Have you noticed how much more expensive everything has become? In recent years, price growth has become widespread in Norway, where inflation, that is, the growth of the general level of prices in society, has reached seven percent.
This creates a huge headache for our central bank, Norges Bank, which has done everything it can to reduce price inflation.
The Norwegian Bank’s main mission is to ensure that inflation in Norway reaches around 2%, and it has raised interest rates sharply to precisely this end.
In the past two years, Norges Bank’s key interest rate has risen from zero to 4.25 per cent in an uphill battle to keep price inflation under control, sending mortgage interest rates in Norway soaring.
But the impact on price growth was modest. As of last September, the core inflation rate was 5.7 percent, nearly double the target set by the Norwegian Central Bank.
But Friday will see numbers that could give a very clear indication as to whether inflation is finally starting to get under control.
On Friday at 8am we will find out the price rise for October from Statistics Norway (SSB).
These are the numbers that Norges Bank naturally attaches great importance to before the last interest rate meeting of the year on December 14, and it can decide whether it is necessary to raise the interest rate again.
Decimal can decide
Relatively small changes here can have major consequences on whether or not your mortgage becomes more expensive.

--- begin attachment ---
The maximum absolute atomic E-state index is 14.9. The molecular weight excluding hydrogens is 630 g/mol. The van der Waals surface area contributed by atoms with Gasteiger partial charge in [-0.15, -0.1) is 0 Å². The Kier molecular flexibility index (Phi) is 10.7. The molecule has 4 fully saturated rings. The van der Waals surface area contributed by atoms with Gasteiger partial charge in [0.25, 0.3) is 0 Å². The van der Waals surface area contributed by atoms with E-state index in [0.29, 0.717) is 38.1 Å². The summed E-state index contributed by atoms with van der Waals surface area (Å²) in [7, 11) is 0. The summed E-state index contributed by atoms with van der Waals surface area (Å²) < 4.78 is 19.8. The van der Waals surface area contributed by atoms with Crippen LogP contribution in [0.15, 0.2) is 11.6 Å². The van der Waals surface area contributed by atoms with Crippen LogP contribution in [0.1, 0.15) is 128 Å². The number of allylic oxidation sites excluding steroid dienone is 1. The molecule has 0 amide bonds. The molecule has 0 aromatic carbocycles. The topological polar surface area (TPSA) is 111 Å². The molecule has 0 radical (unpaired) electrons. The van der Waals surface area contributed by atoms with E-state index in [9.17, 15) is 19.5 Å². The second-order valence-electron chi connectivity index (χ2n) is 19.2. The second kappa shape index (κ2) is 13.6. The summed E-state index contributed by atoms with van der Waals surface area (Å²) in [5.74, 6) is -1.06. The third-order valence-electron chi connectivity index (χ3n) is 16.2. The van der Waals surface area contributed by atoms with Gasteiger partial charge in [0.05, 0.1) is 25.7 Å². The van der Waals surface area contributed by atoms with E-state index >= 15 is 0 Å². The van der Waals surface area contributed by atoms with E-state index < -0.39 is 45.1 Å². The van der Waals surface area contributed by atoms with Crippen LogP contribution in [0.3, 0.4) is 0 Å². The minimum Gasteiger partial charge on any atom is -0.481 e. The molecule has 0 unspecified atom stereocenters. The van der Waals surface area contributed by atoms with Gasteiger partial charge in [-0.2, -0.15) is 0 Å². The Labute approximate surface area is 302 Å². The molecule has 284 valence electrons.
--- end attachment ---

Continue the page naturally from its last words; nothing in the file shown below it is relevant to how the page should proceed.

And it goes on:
DNB Markets believes that if monthly growth exceeds 0.2 percent, then it is Norges Bank sets the interest rate. However, monthly growth of 0.1 or less means they believe inflation is on the way down, and hence there is no need to raise the interest rate further.
Central Bank Governor Ida Welden Bash confirms that the numbers will be important.
Read also: A new interest rate hike is announced in December
-The numbers we received for September were slightly below our expectations. We will take Friday’s numbers and all other new information with us until our next interest rate meeting, central bank governor Ida Wolden-Basch tells Netafsen here:
The krone continues to weaken, falling this week to 12 Norwegian kroner to 1 euro.
This is because the market is becoming increasingly certain of this no There will be another rate hike in December. At the same time, the weak krone contributes to further price growth, as all goods that must be purchased abroad become more expensive.
The market went from a 50 percent chance of raising interest rates to 30 percent last week. The inflation figures coming on Friday will be quite decisive, Nordea Bank currency analyst Dane Sikov told Netafsen on Tuesday.
September: The third month of falling prices
The price increase has decreased over the past 12 months from 4.8 percent in August to 3.3 percent in September. This is the third consecutive month of declining twelve-month growth.
The only problem is that much of this decline is due to things Norges Bank doesn’t expect, such as lower electricity prices, and core inflation, which is core inflation, is much higher, at 5.7 percent.
But it is also on a downward curve, and has fallen for four full months in a row, from a peak of seven percent in June of this year.
Gunnar Stavrum: What Norges Bank dares to say
Read also: Low price inflation: – Good news for Norges Bank
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